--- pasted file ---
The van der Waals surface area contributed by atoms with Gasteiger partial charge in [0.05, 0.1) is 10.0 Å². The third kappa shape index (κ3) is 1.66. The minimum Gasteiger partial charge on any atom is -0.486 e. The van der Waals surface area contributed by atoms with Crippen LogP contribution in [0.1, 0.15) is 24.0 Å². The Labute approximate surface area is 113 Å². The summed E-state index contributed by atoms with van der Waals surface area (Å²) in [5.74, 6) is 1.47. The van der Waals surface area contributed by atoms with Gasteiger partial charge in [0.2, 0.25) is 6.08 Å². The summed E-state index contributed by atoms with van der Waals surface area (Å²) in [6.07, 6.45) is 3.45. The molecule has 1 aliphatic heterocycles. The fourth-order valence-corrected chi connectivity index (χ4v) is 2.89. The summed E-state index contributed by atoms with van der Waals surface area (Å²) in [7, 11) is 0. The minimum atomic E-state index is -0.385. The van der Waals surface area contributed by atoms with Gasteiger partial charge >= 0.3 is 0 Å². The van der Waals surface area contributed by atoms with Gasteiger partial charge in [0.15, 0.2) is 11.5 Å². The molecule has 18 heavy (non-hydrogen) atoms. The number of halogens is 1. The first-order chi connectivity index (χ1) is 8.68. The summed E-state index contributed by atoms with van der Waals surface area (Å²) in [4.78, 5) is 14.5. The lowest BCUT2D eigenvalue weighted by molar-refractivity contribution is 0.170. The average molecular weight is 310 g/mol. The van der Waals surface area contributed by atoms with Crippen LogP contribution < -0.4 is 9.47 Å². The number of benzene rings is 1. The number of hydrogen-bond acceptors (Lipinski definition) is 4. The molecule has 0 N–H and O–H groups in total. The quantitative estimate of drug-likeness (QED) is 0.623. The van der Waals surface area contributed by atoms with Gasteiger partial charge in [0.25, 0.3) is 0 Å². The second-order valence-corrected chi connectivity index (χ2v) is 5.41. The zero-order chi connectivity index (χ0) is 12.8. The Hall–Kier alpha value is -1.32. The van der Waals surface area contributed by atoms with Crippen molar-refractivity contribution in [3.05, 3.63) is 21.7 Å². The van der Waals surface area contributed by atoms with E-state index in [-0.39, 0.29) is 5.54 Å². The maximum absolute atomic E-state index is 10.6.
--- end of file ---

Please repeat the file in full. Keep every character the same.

The van der Waals surface area contributed by atoms with Gasteiger partial charge in [0.05, 0.1) is 10.0 Å². The third kappa shape index (κ3) is 1.66. The minimum Gasteiger partial charge on any atom is -0.486 e. The van der Waals surface area contributed by atoms with Crippen LogP contribution in [0.1, 0.15) is 24.0 Å². The Labute approximate surface area is 113 Å². The summed E-state index contributed by atoms with van der Waals surface area (Å²) in [5.74, 6) is 1.47. The van der Waals surface area contributed by atoms with Gasteiger partial charge in [0.2, 0.25) is 6.08 Å². The summed E-state index contributed by atoms with van der Waals surface area (Å²) in [6.07, 6.45) is 3.45. The molecule has 1 aliphatic heterocycles. The fourth-order valence-corrected chi connectivity index (χ4v) is 2.89. The summed E-state index contributed by atoms with van der Waals surface area (Å²) in [7, 11) is 0. The minimum atomic E-state index is -0.385. The van der Waals surface area contributed by atoms with Gasteiger partial charge >= 0.3 is 0 Å². The van der Waals surface area contributed by atoms with Gasteiger partial charge in [0.15, 0.2) is 11.5 Å². The molecule has 18 heavy (non-hydrogen) atoms. The number of halogens is 1. The first-order chi connectivity index (χ1) is 8.68. The summed E-state index contributed by atoms with van der Waals surface area (Å²) in [4.78, 5) is 14.5. The lowest BCUT2D eigenvalue weighted by molar-refractivity contribution is 0.170. The average molecular weight is 310 g/mol. The van der Waals surface area contributed by atoms with Crippen LogP contribution < -0.4 is 9.47 Å². The number of benzene rings is 1. The number of hydrogen-bond acceptors (Lipinski definition) is 4. The molecule has 0 N–H and O–H groups in total. The quantitative estimate of drug-likeness (QED) is 0.623. The van der Waals surface area contributed by atoms with Gasteiger partial charge in [0.25, 0.3) is 0 Å². The second-order valence-corrected chi connectivity index (χ2v) is 5.41. The zero-order chi connectivity index (χ0) is 12.8. The Hall–Kier alpha value is -1.32. The van der Waals surface area contributed by atoms with Crippen molar-refractivity contribution in [3.05, 3.63) is 21.7 Å². The van der Waals surface area contributed by atoms with E-state index in [-0.39, 0.29) is 5.54 Å². The maximum absolute atomic E-state index is 10.6.